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Detroit Police Tax: City Council Postpones Vote To Put $56 Million Millage On November Ballot

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Detroit Police Chief Ralph Godbee Jr. pauses for a moment during a question about the death of Adaisha Miller, 25, of Detroit as Inspector Lashinda Houser listens in the background at Police headquarters, Monday, July 9, 2012. Godbee asked City Council to approve a measure to put a millage on the November ballot that would raise $56 million to put approximately 500 patrol officers in neighborhood precincts, on Tuesday, July 31, 2012. (AP Photo/The Detroit News, Clarence Tabb, Jr) | AP

Detroiters may have the chance to approve a tax that would put more police officers on the street, if the police department can effectively answer City Council's concerns.

The body put off a vote to put an millage on the November ballot that would raise approximately $56 million and add 500 to 600 officers to neighborhood patrol. The 9-mil increase would be in effect for five years, at which point residents could vote again.

Police Chief Godbee told Council 30 to 40 officers would go to precincts outside the central district, where there is better police presence currently.

"We think [it] is a worthy investment not only for the neighborhoods of Detroit but to the city's overall financial health," Godbee said.

In light of unanswered questions, Council chose to wait to vote on whether the initiative would go on the Nov. 6 ballot. They will reconvene for a special session during their summer recess, which begins Wednesday, to meet the deadline to get it on the ballot.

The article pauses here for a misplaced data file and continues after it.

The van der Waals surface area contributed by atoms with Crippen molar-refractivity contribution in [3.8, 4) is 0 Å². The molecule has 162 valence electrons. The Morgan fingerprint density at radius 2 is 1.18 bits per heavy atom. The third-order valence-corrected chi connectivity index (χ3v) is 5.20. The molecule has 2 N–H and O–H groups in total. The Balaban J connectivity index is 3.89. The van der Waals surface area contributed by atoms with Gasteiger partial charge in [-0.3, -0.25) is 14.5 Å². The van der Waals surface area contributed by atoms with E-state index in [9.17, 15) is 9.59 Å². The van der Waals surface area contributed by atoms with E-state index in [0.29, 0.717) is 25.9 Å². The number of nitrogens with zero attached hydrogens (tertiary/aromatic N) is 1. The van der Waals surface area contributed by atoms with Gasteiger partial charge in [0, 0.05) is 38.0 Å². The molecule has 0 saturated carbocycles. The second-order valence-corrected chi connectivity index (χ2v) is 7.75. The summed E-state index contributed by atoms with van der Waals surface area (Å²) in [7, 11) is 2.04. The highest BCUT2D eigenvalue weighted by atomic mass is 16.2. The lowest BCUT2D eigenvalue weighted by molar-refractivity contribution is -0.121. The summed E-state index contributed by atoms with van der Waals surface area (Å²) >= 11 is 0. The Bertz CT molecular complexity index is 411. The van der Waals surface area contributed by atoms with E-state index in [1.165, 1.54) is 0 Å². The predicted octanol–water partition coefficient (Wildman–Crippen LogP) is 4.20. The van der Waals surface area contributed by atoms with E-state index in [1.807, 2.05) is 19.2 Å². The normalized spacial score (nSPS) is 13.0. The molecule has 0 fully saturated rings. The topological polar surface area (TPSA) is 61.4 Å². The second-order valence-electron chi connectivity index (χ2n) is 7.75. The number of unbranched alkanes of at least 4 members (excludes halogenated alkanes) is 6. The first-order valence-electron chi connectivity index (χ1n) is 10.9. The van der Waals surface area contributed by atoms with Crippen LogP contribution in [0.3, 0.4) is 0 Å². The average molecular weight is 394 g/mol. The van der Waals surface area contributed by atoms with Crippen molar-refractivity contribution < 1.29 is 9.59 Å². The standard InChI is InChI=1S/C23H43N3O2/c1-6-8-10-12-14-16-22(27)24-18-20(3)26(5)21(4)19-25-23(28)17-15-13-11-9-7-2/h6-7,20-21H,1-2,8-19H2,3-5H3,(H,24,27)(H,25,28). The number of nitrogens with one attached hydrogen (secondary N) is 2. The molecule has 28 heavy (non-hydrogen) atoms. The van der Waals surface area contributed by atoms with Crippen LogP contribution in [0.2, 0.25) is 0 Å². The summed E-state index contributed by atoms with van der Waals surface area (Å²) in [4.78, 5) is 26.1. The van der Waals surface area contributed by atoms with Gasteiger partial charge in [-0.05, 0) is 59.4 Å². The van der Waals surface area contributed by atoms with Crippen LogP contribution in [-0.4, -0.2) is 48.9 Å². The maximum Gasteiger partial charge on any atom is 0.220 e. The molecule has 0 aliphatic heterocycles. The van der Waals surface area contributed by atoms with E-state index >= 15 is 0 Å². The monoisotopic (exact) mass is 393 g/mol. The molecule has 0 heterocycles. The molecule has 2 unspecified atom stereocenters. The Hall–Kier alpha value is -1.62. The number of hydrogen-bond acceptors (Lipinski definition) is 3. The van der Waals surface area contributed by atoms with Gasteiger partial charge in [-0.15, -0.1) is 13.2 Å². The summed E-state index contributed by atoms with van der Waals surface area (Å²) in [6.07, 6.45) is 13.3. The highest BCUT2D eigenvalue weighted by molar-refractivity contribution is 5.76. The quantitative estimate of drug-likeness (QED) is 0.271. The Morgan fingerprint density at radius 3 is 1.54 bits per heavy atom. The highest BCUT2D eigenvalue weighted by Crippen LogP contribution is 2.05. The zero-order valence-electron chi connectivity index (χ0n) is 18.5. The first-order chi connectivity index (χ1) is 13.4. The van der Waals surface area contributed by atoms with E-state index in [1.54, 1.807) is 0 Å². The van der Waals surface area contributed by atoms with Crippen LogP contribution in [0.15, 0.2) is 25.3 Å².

Council President Pro Tem Gary Brown said the proposal came out of the Public Health and Safety Standing Committee without a recommendation because they wanted a more detailed written plan for how the money would be spent.

"One paragraph on the ballot isn't going to guarantee anything," Brown said.

Godbee countered that it was a simple deployment plan to put the officers in precincts.

"This isn't rocket science. This isn't any major plan," he said.

Councilman Ken Cockrel Jr. expressed concern about increasing the financial burden for Detroiters, whom he says face high taxes and high levels of poverty.

The tax would come out to $225 yearly for owners of a home worth $50,000.

Cockrel said if the measure went to vote presently, he would vote against it.

The push for more funding comes as the police department faces an 18 percent, $75 million cut in next year's budget, and new union contracts that cut pay by 10 percent.

"It's critical not only for the citizens. It's dangerous for our officers," Rev. Jerome Warfield of the Board of Police Commissioners told The Huffington Post in May. As he told Council at the time, "We are stretched beyond our limits right now."

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